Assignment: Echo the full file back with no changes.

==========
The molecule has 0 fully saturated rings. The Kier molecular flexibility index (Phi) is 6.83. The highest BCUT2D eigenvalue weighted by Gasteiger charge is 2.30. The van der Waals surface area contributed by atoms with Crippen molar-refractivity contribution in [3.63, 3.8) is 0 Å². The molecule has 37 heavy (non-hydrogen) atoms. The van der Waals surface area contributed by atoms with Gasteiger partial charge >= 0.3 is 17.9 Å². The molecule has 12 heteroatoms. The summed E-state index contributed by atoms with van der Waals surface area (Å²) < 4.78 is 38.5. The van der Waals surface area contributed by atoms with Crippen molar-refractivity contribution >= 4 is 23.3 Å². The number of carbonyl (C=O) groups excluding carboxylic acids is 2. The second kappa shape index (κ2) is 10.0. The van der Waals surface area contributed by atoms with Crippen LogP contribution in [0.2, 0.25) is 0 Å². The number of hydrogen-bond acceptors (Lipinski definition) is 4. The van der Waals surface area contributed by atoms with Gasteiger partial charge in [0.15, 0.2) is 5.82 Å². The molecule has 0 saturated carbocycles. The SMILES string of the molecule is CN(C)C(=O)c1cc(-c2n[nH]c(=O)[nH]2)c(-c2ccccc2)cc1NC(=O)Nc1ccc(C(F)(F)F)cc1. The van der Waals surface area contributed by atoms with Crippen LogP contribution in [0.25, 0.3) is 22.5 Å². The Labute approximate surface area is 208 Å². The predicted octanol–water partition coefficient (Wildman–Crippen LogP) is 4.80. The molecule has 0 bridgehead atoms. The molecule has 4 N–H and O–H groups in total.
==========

The molecule has 0 fully saturated rings. The Kier molecular flexibility index (Phi) is 6.83. The highest BCUT2D eigenvalue weighted by Gasteiger charge is 2.30. The van der Waals surface area contributed by atoms with Crippen molar-refractivity contribution in [3.63, 3.8) is 0 Å². The molecule has 37 heavy (non-hydrogen) atoms. The van der Waals surface area contributed by atoms with Gasteiger partial charge >= 0.3 is 17.9 Å². The molecule has 12 heteroatoms. The summed E-state index contributed by atoms with van der Waals surface area (Å²) < 4.78 is 38.5. The van der Waals surface area contributed by atoms with Crippen molar-refractivity contribution >= 4 is 23.3 Å². The number of carbonyl (C=O) groups excluding carboxylic acids is 2. The second kappa shape index (κ2) is 10.0. The van der Waals surface area contributed by atoms with Crippen LogP contribution in [0.2, 0.25) is 0 Å². The number of hydrogen-bond acceptors (Lipinski definition) is 4. The van der Waals surface area contributed by atoms with Gasteiger partial charge in [0.15, 0.2) is 5.82 Å². The molecule has 0 saturated carbocycles. The SMILES string of the molecule is CN(C)C(=O)c1cc(-c2n[nH]c(=O)[nH]2)c(-c2ccccc2)cc1NC(=O)Nc1ccc(C(F)(F)F)cc1. The van der Waals surface area contributed by atoms with Crippen LogP contribution in [0.25, 0.3) is 22.5 Å². The Labute approximate surface area is 208 Å². The predicted octanol–water partition coefficient (Wildman–Crippen LogP) is 4.80. The molecule has 0 bridgehead atoms. The molecule has 4 N–H and O–H groups in total.